Valero Energy Corporation, one of the largest oil and gas refiners in North America, has begun its Phase I operation of a 50-megawatt (MW) windfarm located in McKee, TX. Just north of Amarillo, the McKee Windfarm will be constructed in two phases. Initiated in December 2008, energy production from six General Electric (GE) 1.5-MW wind turbines of Phase I has been commissioned for startup. Phase II will consist of 27 GE 1.5-MW wind turbines expected to be erected and ready before the end of June 2009. Though Texas has the largest installed capacity of wind power in the United States, Iowa also is a recognized leader in the development of wind-generated electricity. By successfully attracting such top turbine manufacturers as Siemens, Clipper and TPI Composites, Iowa has established itself as the major wind-turbine manufacturing hub in North America. Acciona, a Spanish turbine manufacturer with operations in Iowa, awaits environmental approval for a 103.5-MW windfarm to be built in the Coquimbo region of Chile. And while Acciona lies in wait, construction has already been completed on two other windfarms in North America. Central Plains Power LLC is in the commissioning stages of the Central Plains windfarm project, which broke ground in June 2008. Located in Marienthal, Kansas, the project consists of a 99-megawatt farm developed by RES and owned and operated by Westar. Also, Cartier Wind Energy LLC has begun full commercial operation of the $110 million, 110-MW Carleton Windfarm in Québec, Canada. Comprised of 73 wind turbines, the farm should generate 340,000 MW per hour of energy per year.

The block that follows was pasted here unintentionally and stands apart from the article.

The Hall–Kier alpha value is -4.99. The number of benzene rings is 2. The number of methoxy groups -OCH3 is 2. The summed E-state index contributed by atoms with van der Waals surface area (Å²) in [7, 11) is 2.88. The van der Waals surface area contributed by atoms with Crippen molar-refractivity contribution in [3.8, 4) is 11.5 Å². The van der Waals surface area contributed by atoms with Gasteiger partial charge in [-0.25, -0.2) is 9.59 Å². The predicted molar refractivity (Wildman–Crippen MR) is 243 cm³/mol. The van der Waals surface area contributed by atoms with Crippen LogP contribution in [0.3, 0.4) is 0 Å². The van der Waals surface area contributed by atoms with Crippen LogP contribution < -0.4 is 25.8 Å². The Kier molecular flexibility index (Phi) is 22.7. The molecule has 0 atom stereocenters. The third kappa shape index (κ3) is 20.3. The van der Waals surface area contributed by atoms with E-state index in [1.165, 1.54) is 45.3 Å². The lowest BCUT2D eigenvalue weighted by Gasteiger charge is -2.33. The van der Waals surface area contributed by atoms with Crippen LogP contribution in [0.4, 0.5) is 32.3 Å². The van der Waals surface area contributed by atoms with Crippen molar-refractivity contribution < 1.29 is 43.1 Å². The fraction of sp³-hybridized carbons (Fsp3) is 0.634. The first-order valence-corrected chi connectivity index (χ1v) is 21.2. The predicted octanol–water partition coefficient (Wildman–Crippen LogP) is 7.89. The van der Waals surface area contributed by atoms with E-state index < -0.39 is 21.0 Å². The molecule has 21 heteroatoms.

With its stock price plunging more than 60 percent in the past year, its print advertising sales collapsing, and a reported $1 billion in debt, The New York Times Co. is urgently trying to raise $225 million by offering a sale-leaseback deal on its new 52-story headquarters building in midtown Manhattan. The move to sell a portion of its gleaming new skyscraper, designed by architect Renzo Piano, is the latest in a series of cost-cutting steps by the newspaper giant, according to Crain’s New York Business. Previously, The New York Times Co. has slashed its dividend for investors by 75 percent, cut companywide staff by 8 percent, and raised its newsstand price while merging sections of the newspaper, Crain’s reports. However, the publishing conglomerate still is grappling with a 92-percent plunge in net income in the first nine months of 2008, and is in the midst of negotiations with lenders regarding more than $600 million in loans that are coming due this year and next. The Times parent company also is trying to sell its stake in the Boston Red Sox baseball franchise. Industry analysts expect the Times to survive any consolidation of the newspaper business during the current global recession, but some real estate specialists believe the company may have waited too long to try to sell off a piece of its headquarters building. While the current credit squeeze generally makes leaseback deals an attractive option, the overall unavailability of financing limits the number of potential players, analysts told Bloomberg News.